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The 2024 Noto Earthquake 1

As readers of this blog are probably aware, unless they are reading this post some time in the future, there was a serious earthquake in Japan on January 1st. I, my family, and my friends are all fine, because we live on the other side of Japan, but the Noto Peninsula, on the Japan Sea, and neighbouring areas were badly affected; as of the time of writing, the death toll is over 200, and is likely to rise a bit more — although hopefully not much.

Jinja Shinpō’s first articles on the damage were in the January 15th issue, because there was no January 8th issue. (Jinja Shinpō is published four times per month, on Mondays, and when there are five Mondays in the month it takes one off. There is a January 1st issue no matter what day of the week that is.) The earthquake was, of course, the main news on the front page.

However, even with over a week having passed, the available information was very limited. Ishikawa Prefectural Jinjachō had managed to confirm that all the priests (and their families) in the seriously affected areas were still alive, and had photographs of some of the damage. However, transport in the area is still very restricted (as of January 15th, there were still 15 areas, with 415 residents, that were inaccessible by road, according to NHK), and the Jinjachō did (and does) not yet have a clear picture of the impact. There are 440 jinja in the most-affected area, and it is reasonable to suppose that all of them have been damaged to some extent. However, the overwhelming majority do not have resident priests, and the chief priests are earthquake victims themselves, so they have not been able to check the condition of all their jinja.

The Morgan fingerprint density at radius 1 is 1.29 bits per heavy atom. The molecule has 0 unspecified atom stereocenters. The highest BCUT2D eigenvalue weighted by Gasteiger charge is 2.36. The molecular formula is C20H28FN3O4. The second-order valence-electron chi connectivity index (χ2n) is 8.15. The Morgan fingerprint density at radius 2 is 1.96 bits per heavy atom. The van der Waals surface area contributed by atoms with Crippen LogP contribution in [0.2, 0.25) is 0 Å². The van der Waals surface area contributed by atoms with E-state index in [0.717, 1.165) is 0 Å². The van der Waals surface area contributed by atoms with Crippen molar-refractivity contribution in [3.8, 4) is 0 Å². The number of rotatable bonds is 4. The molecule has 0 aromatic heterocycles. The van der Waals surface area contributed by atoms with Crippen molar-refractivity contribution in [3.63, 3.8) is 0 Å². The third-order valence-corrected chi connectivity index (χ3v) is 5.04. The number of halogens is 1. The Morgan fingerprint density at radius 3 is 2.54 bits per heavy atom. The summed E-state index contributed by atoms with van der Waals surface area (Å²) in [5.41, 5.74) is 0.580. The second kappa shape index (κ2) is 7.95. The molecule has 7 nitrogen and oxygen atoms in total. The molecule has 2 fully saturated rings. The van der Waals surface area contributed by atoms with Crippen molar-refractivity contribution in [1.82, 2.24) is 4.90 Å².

Jinja Honchō is consulting with the Jinjachō about support, and some staff will be sent to help. I imagine that they will be working on distributing supplies and assessing damage to jinja, but in the meeting with Jinja Honchō, the head of the Jinjachō asked that the Shinto community not send any support just yet. Transport around the peninsula was still so limited that they would not be able to get it to where it was needed. They have now finished setting up to receive financial donations, although that page contains a note that the money will not be distributed until they have determined which jinja are damaged and to what extent. Until they know that, of course, the money cannot be distributed sensibly.

In short, two weeks after the earthquake, we still do not know what damage it did.

I am sure that I will be writing more about this as the situation becomes clearer, which is why there is a “1” in the title of this post.

Incidentally, because the earthquake happened on New Year’s Day, it also had an impact on some of the regular New Year events. A number of things were cancelled not because they couldn’t be held, but because the people running the events felt that they were inappropriate under the circumstances. Jinja Shinpō picked up two of them. First, the Tennō’s New Year appearances were cancelled. This was supposed to be the first year since the pandemic when they would happen as normal, so that was disappointing. Second, the Prime Minister’s New Year visit to Jingū, at Isë, was also cancelled. It should not surprise anyone with knowledge of the Shinto establishment that these were the cancellations they felt it was worth reporting.

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